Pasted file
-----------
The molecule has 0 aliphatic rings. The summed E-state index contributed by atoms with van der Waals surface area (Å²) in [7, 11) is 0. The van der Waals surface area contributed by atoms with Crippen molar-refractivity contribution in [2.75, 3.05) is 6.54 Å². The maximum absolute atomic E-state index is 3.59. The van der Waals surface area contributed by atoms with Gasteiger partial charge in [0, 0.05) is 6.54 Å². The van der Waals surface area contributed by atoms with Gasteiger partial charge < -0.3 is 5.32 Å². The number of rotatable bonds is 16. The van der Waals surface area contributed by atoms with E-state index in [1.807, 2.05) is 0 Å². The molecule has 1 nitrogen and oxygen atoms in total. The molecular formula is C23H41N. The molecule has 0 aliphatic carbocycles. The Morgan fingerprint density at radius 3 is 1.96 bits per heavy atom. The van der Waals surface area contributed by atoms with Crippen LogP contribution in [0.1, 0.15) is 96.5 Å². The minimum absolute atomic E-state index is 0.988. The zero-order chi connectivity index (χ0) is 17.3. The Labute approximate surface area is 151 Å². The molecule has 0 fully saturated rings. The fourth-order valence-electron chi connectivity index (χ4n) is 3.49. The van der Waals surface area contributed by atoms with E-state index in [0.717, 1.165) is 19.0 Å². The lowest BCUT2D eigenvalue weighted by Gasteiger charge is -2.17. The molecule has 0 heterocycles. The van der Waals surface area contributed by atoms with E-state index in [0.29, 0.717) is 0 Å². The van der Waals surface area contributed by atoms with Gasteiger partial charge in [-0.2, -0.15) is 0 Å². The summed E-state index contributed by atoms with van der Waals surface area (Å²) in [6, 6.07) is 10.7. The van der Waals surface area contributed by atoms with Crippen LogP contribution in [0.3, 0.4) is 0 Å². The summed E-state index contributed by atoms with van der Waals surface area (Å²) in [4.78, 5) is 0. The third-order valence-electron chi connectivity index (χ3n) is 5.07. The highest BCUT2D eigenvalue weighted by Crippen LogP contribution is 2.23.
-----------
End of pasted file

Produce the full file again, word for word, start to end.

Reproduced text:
The molecule has 0 aliphatic rings. The summed E-state index contributed by atoms with van der Waals surface area (Å²) in [7, 11) is 0. The van der Waals surface area contributed by atoms with Crippen molar-refractivity contribution in [2.75, 3.05) is 6.54 Å². The maximum absolute atomic E-state index is 3.59. The van der Waals surface area contributed by atoms with Gasteiger partial charge in [0, 0.05) is 6.54 Å². The van der Waals surface area contributed by atoms with Gasteiger partial charge < -0.3 is 5.32 Å². The number of rotatable bonds is 16. The van der Waals surface area contributed by atoms with E-state index in [1.807, 2.05) is 0 Å². The molecule has 1 nitrogen and oxygen atoms in total. The molecular formula is C23H41N. The molecule has 0 aliphatic carbocycles. The Morgan fingerprint density at radius 3 is 1.96 bits per heavy atom. The van der Waals surface area contributed by atoms with Crippen LogP contribution in [0.1, 0.15) is 96.5 Å². The minimum absolute atomic E-state index is 0.988. The zero-order chi connectivity index (χ0) is 17.3. The Labute approximate surface area is 151 Å². The molecule has 0 fully saturated rings. The fourth-order valence-electron chi connectivity index (χ4n) is 3.49. The van der Waals surface area contributed by atoms with E-state index in [0.717, 1.165) is 19.0 Å². The lowest BCUT2D eigenvalue weighted by Gasteiger charge is -2.17. The molecule has 0 heterocycles. The van der Waals surface area contributed by atoms with E-state index in [0.29, 0.717) is 0 Å². The van der Waals surface area contributed by atoms with Gasteiger partial charge in [-0.2, -0.15) is 0 Å². The summed E-state index contributed by atoms with van der Waals surface area (Å²) in [6, 6.07) is 10.7. The van der Waals surface area contributed by atoms with Crippen LogP contribution in [0.3, 0.4) is 0 Å². The summed E-state index contributed by atoms with van der Waals surface area (Å²) in [4.78, 5) is 0. The third-order valence-electron chi connectivity index (χ3n) is 5.07. The highest BCUT2D eigenvalue weighted by Crippen LogP contribution is 2.23.